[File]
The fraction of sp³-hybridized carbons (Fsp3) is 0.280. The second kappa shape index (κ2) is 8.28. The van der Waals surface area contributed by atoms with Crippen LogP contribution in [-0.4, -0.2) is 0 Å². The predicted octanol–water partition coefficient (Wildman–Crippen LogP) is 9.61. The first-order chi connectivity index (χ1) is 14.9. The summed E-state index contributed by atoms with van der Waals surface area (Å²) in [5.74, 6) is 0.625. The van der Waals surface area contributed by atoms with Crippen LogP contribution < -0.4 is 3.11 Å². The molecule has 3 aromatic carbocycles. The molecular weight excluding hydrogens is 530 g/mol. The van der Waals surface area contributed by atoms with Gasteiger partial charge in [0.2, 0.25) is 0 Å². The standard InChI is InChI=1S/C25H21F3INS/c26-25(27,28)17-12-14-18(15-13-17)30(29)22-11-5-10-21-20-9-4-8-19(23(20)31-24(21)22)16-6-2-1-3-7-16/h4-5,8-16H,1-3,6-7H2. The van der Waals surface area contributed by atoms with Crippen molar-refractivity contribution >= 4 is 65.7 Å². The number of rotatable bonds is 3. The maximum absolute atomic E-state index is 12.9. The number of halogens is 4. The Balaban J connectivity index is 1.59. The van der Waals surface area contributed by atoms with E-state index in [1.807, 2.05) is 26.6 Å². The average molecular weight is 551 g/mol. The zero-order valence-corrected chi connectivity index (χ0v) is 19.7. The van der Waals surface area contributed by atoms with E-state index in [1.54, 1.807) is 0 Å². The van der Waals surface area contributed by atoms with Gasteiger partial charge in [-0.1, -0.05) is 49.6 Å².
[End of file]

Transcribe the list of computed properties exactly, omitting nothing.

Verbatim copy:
The fraction of sp³-hybridized carbons (Fsp3) is 0.280. The second kappa shape index (κ2) is 8.28. The van der Waals surface area contributed by atoms with Crippen LogP contribution in [-0.4, -0.2) is 0 Å². The predicted octanol–water partition coefficient (Wildman–Crippen LogP) is 9.61. The first-order chi connectivity index (χ1) is 14.9. The summed E-state index contributed by atoms with van der Waals surface area (Å²) in [5.74, 6) is 0.625. The van der Waals surface area contributed by atoms with Crippen LogP contribution < -0.4 is 3.11 Å². The molecule has 3 aromatic carbocycles. The molecular weight excluding hydrogens is 530 g/mol. The van der Waals surface area contributed by atoms with Gasteiger partial charge in [0.2, 0.25) is 0 Å². The standard InChI is InChI=1S/C25H21F3INS/c26-25(27,28)17-12-14-18(15-13-17)30(29)22-11-5-10-21-20-9-4-8-19(23(20)31-24(21)22)16-6-2-1-3-7-16/h4-5,8-16H,1-3,6-7H2. The van der Waals surface area contributed by atoms with Crippen molar-refractivity contribution >= 4 is 65.7 Å². The number of rotatable bonds is 3. The maximum absolute atomic E-state index is 12.9. The number of halogens is 4. The Balaban J connectivity index is 1.59. The van der Waals surface area contributed by atoms with E-state index in [1.807, 2.05) is 26.6 Å². The average molecular weight is 551 g/mol. The zero-order valence-corrected chi connectivity index (χ0v) is 19.7. The van der Waals surface area contributed by atoms with E-state index in [1.54, 1.807) is 0 Å². The van der Waals surface area contributed by atoms with Gasteiger partial charge in [-0.1, -0.05) is 49.6 Å².